Shield AI Raises Another $200 Million In Funding To Scale V-BAT Autonomous Piloting Software

Shield AI on Tuesday said it has raised another $200 million in venture capital for scaling and deploying the company’s new autonomous piloting software aboard the company’s V-BAT unmanned aircraft system (UAS) to enable the drones to fly in teams.

The new Series F funding will also accelerate the integration of the artificial intelligence-based Hivemind autonomous piloting software with third-party uncrewed platforms, Shield AI said.

In June, the company said it has worked with Kratos Defense & Security Solutions to integrate Hivemind into Kratos’ XQ-58 Valkyrie stealthy drone to team crewed and uncrewed jets (Defense Daily, June 15). Hivemind has maneuvered an F-16 in air combat scenarios.

Flight testing of Hivemind in fighters continues, the company said, adding that it “has more autonomous maneuver flight hours of fighter jets than any company in the world.”

Shield AI has not disclosed the aircraft it is targeting for Hivemind installation, “but I will say that we are looking to integrate our AI pilot on all aircraft OEMs in the group 5 space and other select aerial platforms,” Brandon Tseng, co-founder and president of Shield AI, told Defense Daily in an email response to questions.

Shield AI VBAT unmanned aerial systems aboard a ship at sea. Shield AI photo

Group 5 UAS weigh more than 1,320 pounds and operate above 18,000 feet. V-BAT is a group 3 drone, weighing 125 pounds.

Earlier in October, Shield AI said it had recently completed testing and demonstrations of its artificial intelligence piloting software for drone swarms to permit V-BAT to operate and execute missions autonomously in GPS and communications-denied environments (Defense Daily, Oct. 9). The new software will first be used by teams of four V-BATs with the goal of doubling the number of drones annually.

V-BAT Teams will be on the battlefield in 2024, the company said.

“Except for lethal decision-making, V-BAT Teams can complete missions from start to finish without the need for an operator or pilot,” Shield AI said.

Tseng told Defense Daily that in simple terms the new funding will enable his company to “Scale, fly, sell. To add clarity to the first two steps. We are using Series F funds to scale V-BAT production to meet the increased aircraft demand required by large B-BAT Teams. In parallel, we are continuing to mature our flight testing of V-BAT Teams and optimize autonomous behaviors through our fly-fix-fly process.”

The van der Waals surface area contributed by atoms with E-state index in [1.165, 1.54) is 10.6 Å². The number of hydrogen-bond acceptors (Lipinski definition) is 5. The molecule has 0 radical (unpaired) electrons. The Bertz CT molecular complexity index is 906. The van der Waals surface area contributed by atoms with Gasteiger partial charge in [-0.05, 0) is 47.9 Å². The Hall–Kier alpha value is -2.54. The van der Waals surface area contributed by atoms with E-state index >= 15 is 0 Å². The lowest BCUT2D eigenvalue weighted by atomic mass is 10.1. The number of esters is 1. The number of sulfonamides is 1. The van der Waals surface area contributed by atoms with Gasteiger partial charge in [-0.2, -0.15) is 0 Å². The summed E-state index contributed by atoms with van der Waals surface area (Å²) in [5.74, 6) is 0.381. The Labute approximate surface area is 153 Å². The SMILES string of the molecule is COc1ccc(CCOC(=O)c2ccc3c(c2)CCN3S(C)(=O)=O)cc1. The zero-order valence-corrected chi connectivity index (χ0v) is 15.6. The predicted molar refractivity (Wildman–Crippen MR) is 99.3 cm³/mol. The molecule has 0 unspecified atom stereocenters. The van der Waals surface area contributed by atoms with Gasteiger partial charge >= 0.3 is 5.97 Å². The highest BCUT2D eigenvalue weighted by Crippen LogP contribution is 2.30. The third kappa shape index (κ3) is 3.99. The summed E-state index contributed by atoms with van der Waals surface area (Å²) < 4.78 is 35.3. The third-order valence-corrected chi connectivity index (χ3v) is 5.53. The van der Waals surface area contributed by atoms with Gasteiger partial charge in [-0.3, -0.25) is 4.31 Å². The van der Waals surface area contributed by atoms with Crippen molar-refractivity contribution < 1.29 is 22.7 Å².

V-BAT is a program of record and Shield AI has said the UAS are deployed in 14 time zones and operate around-the-clock. The drones take off and land vertically but fly horizontally.

Marine Corps Rotational Forces, both Southeast Asia and Darwin, experiment with V-BAT systems along with other drones, communication gear, and other systems frequently as part of their testing of distributed operations, Marine Corps Commandant Gen. Eric Smith said on a podcast with War on the Rocks that was published on October 25.

“So, they’re all doing those experimentations and they’re doing command and control,” Smith said. “How does that small command element sense [and] make sense of the battlefield—the COP, the common operating picture, and then pass that data in time that matters? Meaning seconds or milliseconds to the rest of the joint force and our partner force.”

The $200 million funding raise brings Shield AI’s valuation to $2.7 billion, the startup company said. U.S. Innovative Technology Fund led the funding round.

The infusion of funding comes as the Defense Department has said it wants to increase the use of low-cost, attritable unmanned systems significantly to help counter China’s military buildup in the Western Pacific region. The Replicator Initiative seeks to buy thousands of these systems starting as soon as 16 months from now.

“The increasing number of military conflicts we have seen over the last 18 months, unfortunately, paints a sobering view of our future defense technology needs and the important role AI will play,” Thomas Tull, technology investor and chairman of USIT, said in a statement. “Shield AI continues to be a pioneer in this sector, driving much-needed innovation by developing state-of-the-art AI pilots.”

USIT previously invested in Shield AI in a Series E funding round late last year.

The new Series F round included co-leader Riot Ventures, returning participants Disruptive, and Snowpoint, and contributions from new investors that include Cathie Wood’s ARK Invest.

A version of this story initially appeared in affiliate publication Defense Daily.

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